Outside of these evident and episodic calls to action, democratic states have tended to treat authoritarian regimes like any other partner or peer. The issue is not so much that democratic states are ignorant or unaware about authoritarian states, as some too quickly accuse them of being. But when democratic states do raise concerns about authoritarian practices, they tend to do so indirectly. They may also channel their reactions through sectors assumed to be marginal to the structures of political power or through intermediaries, such as civil society actors or the media, believed to be removed from the authoritarian apparatus. In other words, there has been a tendency to be indirect and avoid the political realm, so as to maintain open and cordial relations – a far cry from the supposed approach.
So far, engagement with hybrid regimes has left the international community with an inconsistent set of practices and a largely reactive response to rising authoritarianism. Rather than confronting authoritarianism, we treat it as an unfortunate reality we need to learn to live with, except when a crisis or catastrophe in a particular country forces us to address it directly. But inconsistency can have important unintended consequences. The authoritarian partners of democratic states have taken this inconsistency as a signal that authoritarian entrenchment rarely risks direct consequences, especially if dramatic red lines are not crossed.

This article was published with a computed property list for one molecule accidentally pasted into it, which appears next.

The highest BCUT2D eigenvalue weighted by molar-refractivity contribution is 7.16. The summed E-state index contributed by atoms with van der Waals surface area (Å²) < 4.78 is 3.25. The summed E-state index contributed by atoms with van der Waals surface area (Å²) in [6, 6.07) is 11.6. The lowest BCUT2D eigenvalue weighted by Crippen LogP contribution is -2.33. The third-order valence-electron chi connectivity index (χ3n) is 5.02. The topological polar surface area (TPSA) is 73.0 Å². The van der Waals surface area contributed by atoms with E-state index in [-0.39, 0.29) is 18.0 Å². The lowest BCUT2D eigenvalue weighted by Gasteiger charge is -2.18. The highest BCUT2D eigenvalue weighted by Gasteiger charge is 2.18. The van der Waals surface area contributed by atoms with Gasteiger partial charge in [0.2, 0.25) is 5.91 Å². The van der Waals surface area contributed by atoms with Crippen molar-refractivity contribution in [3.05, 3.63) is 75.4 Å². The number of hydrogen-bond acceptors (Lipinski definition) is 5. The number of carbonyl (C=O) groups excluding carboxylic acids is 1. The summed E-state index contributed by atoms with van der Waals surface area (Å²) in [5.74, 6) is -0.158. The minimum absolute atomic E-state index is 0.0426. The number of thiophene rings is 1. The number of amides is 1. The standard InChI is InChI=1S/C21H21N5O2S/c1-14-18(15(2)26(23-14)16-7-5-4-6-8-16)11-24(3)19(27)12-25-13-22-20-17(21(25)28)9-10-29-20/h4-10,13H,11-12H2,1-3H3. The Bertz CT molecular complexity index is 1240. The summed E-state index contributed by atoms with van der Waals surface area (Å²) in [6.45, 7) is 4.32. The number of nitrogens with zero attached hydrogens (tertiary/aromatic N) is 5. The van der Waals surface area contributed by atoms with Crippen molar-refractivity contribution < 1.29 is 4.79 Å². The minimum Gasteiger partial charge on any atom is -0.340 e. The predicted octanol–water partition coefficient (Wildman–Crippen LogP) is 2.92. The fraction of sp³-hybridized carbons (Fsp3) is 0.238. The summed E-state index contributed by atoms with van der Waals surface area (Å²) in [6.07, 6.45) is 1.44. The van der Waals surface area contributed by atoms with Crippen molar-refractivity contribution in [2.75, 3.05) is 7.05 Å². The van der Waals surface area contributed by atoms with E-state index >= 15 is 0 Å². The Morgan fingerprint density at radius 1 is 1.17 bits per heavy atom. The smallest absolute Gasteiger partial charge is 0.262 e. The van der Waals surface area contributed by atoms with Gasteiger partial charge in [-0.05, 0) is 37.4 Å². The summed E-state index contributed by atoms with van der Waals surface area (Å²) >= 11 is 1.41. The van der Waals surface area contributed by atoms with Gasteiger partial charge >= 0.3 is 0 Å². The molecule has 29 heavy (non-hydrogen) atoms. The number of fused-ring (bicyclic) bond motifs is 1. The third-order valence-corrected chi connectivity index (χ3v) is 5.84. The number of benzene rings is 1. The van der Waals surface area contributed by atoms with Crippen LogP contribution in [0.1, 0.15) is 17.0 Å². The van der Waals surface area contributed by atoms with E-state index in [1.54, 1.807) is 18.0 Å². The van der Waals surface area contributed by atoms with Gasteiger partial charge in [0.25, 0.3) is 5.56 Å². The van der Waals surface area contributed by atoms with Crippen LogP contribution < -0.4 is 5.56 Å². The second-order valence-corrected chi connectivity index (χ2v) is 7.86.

Democratic leaders arguably know that hybrid authoritarian regimes are not necessarily wedded to democratic norms and principles. But their bureaucratic structures have made it difficult to adjust course. Indeed, there are perverse organisational incentives that feed inconsistency at the national and international levels. In countries like Canada, for instance, international engagements occur across different ministries and agencies, and are further divided within them. In other words international engagements are broken down into different subject areas or sectors, handled by separate groups or subgroup.
Engagements with authoritarian state are not any different. Various political or bureaucratic actors are assigned their responsibility or “turf” which leads to a siloed approach to authoritarian states. Officials may be aware of authoritarian realities, yet through this division of labour only work in one specific area in which it is possible to ignore this overarching reality. This sub-division of labour may feel like a good strategy, promoting positive developments in areas outside of authoritarian reach and consolidation, but in reality it does nothing to contest authoritarianism and “apolitical” approaches cede ground to authoritarian governments to extend control of the political realm.